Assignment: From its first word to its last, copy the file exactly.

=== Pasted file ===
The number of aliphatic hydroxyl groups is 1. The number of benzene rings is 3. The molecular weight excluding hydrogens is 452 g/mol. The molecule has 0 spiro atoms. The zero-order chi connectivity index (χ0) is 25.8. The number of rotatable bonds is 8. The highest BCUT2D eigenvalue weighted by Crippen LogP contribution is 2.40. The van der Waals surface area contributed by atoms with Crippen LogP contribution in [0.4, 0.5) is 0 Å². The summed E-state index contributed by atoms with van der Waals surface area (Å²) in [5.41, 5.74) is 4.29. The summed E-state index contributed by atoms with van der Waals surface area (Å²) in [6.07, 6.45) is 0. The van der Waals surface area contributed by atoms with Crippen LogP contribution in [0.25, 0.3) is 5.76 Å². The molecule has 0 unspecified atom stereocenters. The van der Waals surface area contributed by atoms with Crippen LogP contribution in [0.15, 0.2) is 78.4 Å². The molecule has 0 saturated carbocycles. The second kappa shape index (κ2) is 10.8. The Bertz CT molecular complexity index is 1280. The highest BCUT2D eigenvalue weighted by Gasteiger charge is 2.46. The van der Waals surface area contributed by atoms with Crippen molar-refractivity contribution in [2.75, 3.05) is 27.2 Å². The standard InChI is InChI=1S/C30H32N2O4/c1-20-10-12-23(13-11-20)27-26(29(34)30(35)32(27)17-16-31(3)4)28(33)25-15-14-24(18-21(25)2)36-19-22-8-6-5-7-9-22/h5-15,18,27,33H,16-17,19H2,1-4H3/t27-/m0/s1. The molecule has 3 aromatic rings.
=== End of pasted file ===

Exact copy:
The number of aliphatic hydroxyl groups is 1. The number of benzene rings is 3. The molecular weight excluding hydrogens is 452 g/mol. The molecule has 0 spiro atoms. The zero-order chi connectivity index (χ0) is 25.8. The number of rotatable bonds is 8. The highest BCUT2D eigenvalue weighted by Crippen LogP contribution is 2.40. The van der Waals surface area contributed by atoms with Crippen LogP contribution in [0.4, 0.5) is 0 Å². The summed E-state index contributed by atoms with van der Waals surface area (Å²) in [5.41, 5.74) is 4.29. The summed E-state index contributed by atoms with van der Waals surface area (Å²) in [6.07, 6.45) is 0. The van der Waals surface area contributed by atoms with Crippen LogP contribution in [0.25, 0.3) is 5.76 Å². The molecule has 0 unspecified atom stereocenters. The van der Waals surface area contributed by atoms with Crippen LogP contribution in [0.15, 0.2) is 78.4 Å². The molecule has 0 saturated carbocycles. The second kappa shape index (κ2) is 10.8. The Bertz CT molecular complexity index is 1280. The highest BCUT2D eigenvalue weighted by Gasteiger charge is 2.46. The van der Waals surface area contributed by atoms with Crippen molar-refractivity contribution in [2.75, 3.05) is 27.2 Å². The standard InChI is InChI=1S/C30H32N2O4/c1-20-10-12-23(13-11-20)27-26(29(34)30(35)32(27)17-16-31(3)4)28(33)25-15-14-24(18-21(25)2)36-19-22-8-6-5-7-9-22/h5-15,18,27,33H,16-17,19H2,1-4H3/t27-/m0/s1. The molecule has 3 aromatic rings.